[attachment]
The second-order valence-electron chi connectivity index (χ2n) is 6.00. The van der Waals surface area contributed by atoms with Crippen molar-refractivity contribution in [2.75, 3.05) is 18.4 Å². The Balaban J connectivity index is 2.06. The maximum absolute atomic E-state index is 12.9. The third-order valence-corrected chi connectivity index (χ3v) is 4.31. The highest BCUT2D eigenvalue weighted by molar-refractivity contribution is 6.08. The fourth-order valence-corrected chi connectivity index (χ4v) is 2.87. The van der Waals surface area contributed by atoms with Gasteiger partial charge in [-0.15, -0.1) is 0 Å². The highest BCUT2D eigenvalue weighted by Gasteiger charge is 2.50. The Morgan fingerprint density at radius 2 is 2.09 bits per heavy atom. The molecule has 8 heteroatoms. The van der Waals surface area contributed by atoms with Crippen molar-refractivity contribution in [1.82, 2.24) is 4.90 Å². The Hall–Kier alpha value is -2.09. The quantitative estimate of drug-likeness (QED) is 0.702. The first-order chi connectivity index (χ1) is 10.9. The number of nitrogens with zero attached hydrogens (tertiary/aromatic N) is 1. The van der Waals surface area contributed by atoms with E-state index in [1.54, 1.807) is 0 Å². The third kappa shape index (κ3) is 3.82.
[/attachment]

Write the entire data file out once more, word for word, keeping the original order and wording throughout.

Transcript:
The second-order valence-electron chi connectivity index (χ2n) is 6.00. The van der Waals surface area contributed by atoms with Crippen molar-refractivity contribution in [2.75, 3.05) is 18.4 Å². The Balaban J connectivity index is 2.06. The maximum absolute atomic E-state index is 12.9. The third-order valence-corrected chi connectivity index (χ3v) is 4.31. The highest BCUT2D eigenvalue weighted by molar-refractivity contribution is 6.08. The fourth-order valence-corrected chi connectivity index (χ4v) is 2.87. The van der Waals surface area contributed by atoms with Gasteiger partial charge in [-0.15, -0.1) is 0 Å². The highest BCUT2D eigenvalue weighted by Gasteiger charge is 2.50. The Morgan fingerprint density at radius 2 is 2.09 bits per heavy atom. The molecule has 8 heteroatoms. The van der Waals surface area contributed by atoms with Crippen molar-refractivity contribution in [1.82, 2.24) is 4.90 Å². The Hall–Kier alpha value is -2.09. The quantitative estimate of drug-likeness (QED) is 0.702. The first-order chi connectivity index (χ1) is 10.9. The number of nitrogens with zero attached hydrogens (tertiary/aromatic N) is 1. The van der Waals surface area contributed by atoms with E-state index in [1.54, 1.807) is 0 Å². The third kappa shape index (κ3) is 3.82.